The Kansas City Star
Somewhere along the line, boxing became an old man’s sport, a fastidious style of combat designed to follow rules about where and when you could hit the other guy and reduce the level of carnage.
It was supplanted by cage fighting, where looser rules allow a much higher level of mayhem inside the octagon.
And in cage fighting we happen to find the perfect metaphor for David Mamet’s “Oleanna,” a two-character duel in a book-lined office that remains within the emotional-psychological realm until the last moments, when it gets physical with a vengeance.
Recently I dug out my review of the 1992 off-Broadway production with William H. Macy and Rebecca Pidgeon to revisit my first impression of the piece. I, like many others, was struck by the intensity of the conflict, the desperate battle for dominance that played itself out against the still-churning wake of the Clarence Thomas confirmation hearings, in which Anita Hill accused a nominee to the Supreme Court of sexual harassment.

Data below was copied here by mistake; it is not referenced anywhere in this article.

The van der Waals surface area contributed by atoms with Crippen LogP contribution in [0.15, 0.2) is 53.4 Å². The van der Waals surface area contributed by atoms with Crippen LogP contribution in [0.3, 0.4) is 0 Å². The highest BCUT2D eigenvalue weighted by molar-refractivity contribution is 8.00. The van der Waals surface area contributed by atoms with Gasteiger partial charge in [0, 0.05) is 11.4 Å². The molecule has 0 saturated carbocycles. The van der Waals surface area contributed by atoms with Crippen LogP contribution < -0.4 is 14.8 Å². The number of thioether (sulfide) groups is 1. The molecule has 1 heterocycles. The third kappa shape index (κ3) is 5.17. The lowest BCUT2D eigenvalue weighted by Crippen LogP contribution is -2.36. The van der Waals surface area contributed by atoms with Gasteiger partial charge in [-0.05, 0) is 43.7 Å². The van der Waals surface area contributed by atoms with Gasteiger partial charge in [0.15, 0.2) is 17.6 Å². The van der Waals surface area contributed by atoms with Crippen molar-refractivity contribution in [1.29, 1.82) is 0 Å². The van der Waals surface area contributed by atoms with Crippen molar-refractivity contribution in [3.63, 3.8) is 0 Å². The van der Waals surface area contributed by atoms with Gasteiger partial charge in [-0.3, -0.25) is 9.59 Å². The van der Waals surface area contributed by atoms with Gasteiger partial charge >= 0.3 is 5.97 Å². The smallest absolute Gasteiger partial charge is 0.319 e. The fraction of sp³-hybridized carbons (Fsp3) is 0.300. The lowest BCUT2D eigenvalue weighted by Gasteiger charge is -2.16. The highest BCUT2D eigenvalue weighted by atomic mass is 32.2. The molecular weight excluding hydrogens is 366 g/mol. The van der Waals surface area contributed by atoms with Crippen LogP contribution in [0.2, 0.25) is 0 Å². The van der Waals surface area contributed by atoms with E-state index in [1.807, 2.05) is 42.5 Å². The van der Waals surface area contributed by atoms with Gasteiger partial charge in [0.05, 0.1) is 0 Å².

“Mamet’s artistic home turf is the gray zone of moral ambiguity,” I wrote at the time, “and in this two-character examination of sexual enmity he offers complicated conflicts for which there are no easy answers or painless resolutions. Buttons will be pushed, and some people, by virtue of their gender, may instinctively take sides in the white-hot struggle for dominance unfolding onstage.”
The Living Room, after reshuffling its spring lineup of shows, is now about to open a new production of the piece, featuring the estimable David Fritts as John, a college professor who runs afoul of his own arrogant assumptions and sense of entitlement, and relative newcomer Lauren Friedlander as Carol, a student who discovers that it’s within her power to engineer his downfall. Read the full review at kansascity.com.